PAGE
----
Shika Nuclear Power Plant
|Shika Nuclear Power Plant|
Location of Shika Nuclear Power Plant in Japan
|Construction began||July 1, 1989|
|Commission date||July 30, 1993|
|Operator(s)||Hokuriku Electric Power Company|
|Nuclear power station|
|Reactor type||1 x BWR
1 x ABWR
|Cooling source||Sea of Japan|
|Units operational||1 x 540 MW
1 x 1206 MW
|Average generation||7,456 GWh|
The Shika Nuclear Power Plant (志賀原子力発電所 Shika genshiryoku hatsudensho?, Shika NPP) is a nuclear power plant located in the town of Shika, Ishikawa, Japan. It is owned and operated by the Hokuriku Electric Power Company. It is on a site that is 1.6 km2 (395 acres). the plant is currently not producing electricity in the wake of the 2011 Fukushima Daiichi nuclear disaster.
Reactors on Site
|Unit||Type||Commission date||Electric Power||Thermal Power||Maker|
|Shika - 1||BWR||July 30, 1993||540 MW||1,593 MW||Hitachi|
|Shika - 2||ABWR||March 15, 2006||1,358 MW||3,926 MW||Hitachi|
1999 Criticality Event
On June 18, 1999 during an inspection, an emergency control rod insertion was to be performed on Unit 1. One rod was to be inserted into the reactor, however, due to improper following of the procedure, instead of one rod inserting, 3 rods withdrew. For the next 15 minutes, the reactor was in a dangerous criticality state. This event was not revealed until March 15, 2007, since it was covered up in the records. Unit 1 remained shut down, pending judicial and bureaucratic evaluation.
Immediately after the event was revealed, the president of the Hokuriku Electric Power Company was called to the Ministry of Economy, Trade and Industry office and ordered to shut down the unit 1 reactor. Note that this was not the same president as when the event happened in 1999.
On June 5, 2007 the committee chairman of the Japan Nuclear Safety Commission inspected the control rod housing and drive mechanisms and evaluated that the event was due to cutting corners. He also concluded that the reactor operators at the time were under a lot of pressures from above, and simply punishing the operators would not be an effective deterrent for future accidents. One proposed measure was to have alarms automatically record when they go off so that records can not be altered.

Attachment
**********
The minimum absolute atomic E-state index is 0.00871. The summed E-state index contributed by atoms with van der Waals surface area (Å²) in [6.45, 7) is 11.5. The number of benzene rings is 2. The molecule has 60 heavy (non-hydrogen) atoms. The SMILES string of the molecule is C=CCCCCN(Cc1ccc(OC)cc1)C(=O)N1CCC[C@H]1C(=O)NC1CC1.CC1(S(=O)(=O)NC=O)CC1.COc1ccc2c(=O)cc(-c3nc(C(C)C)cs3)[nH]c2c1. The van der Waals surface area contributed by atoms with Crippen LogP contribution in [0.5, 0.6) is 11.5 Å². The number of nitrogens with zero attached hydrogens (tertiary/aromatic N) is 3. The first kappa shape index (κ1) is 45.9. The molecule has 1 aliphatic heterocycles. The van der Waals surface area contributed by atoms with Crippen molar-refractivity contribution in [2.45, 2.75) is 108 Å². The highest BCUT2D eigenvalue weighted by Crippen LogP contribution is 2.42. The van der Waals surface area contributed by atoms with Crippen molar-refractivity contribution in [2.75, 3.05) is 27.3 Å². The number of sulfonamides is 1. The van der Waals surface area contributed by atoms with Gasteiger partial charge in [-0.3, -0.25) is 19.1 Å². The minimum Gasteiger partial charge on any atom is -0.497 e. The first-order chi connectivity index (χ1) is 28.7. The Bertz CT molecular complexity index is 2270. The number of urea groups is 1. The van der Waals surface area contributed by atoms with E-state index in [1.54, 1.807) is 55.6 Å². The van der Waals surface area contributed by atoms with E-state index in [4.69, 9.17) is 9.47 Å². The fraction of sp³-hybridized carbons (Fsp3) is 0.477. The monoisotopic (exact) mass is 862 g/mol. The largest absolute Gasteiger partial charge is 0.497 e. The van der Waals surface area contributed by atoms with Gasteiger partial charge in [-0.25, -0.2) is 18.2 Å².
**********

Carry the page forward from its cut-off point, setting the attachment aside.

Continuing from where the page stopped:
A lower court had ordered the entire plant to be shut down, but that decision was later overturned by Nagoya's high court. The utility put in a request to the Ishikawa prefectural government and the town of Shika for the restart of unit 1. The unit returned to power on May 11, 2009 and resumed commercial operation on May 13.
Construction of an Anti-Tsunami-wall
On Wednesday 5 October 2011 a start was made with the construction of a reinforced concrete wall, that should shield the reactors against a possible tsunami. The wall was designed 4 meters high and 700 meters long, 11 meters above sea level. This was done to comply with extra governmental instructions ordered after the Fukushima Daiichi nuclear disaster. Next to this a new drainage gate was to be installed to minimize damage to plant facilities in case seawater would be able to climb over the wall and would submerge the plant. Other emergency safety measures included the installing of an extra pump to cool the reactors with seawater and an extra power source to operate a valve for venting steam out of reactors. Construction should be completed by the end of March 2013.
Possible two active faults situated under the reactors
On 16 July 2012 research done by the Japanese government revealed the strong possibility that the S-1-fault beneath the power station might be active, raising doubts about the claim made by the company in 1997 that it is inactive. It is not allowed to build a nuclear reactor above an active quake fault. If these findings would be confirmed, the Shika power station could be labeled as sitting on premises ineligible for a nuclear power plant. The fault, which runs southeast to northwest within the premises—moved sometime after 130,000 to 120,000 years ago. A review of old excavation data did suggest the strong possibility, that S-1 could have been active in a relatively recent period. Considering the presence of another fault that lies beneath the No. 2 reactor, should the two faults move at the same time, it could put the power plant into danger.
- Hokuriku Power. Shika NPP information sheet.
- Reuters. Japan's Hokuriku seeks local OK for nuclear restart. March 18, 2009.
- NucNet. Japan’s Shika-1 Returns To Service. May 22, 2009.
- JAIF (5 October 2011)Earthquake-report 226: Construction of seawall begins at nuclear plant
- The Mainichi Shimbun (17 July 2012) Research shows Shika atomic plant may sit on active quake fault
- "Faults under Japan's Shika NPP said to be active". Nuclear Engineering International. 4 March 2016. Retrieved 7 March 2016.
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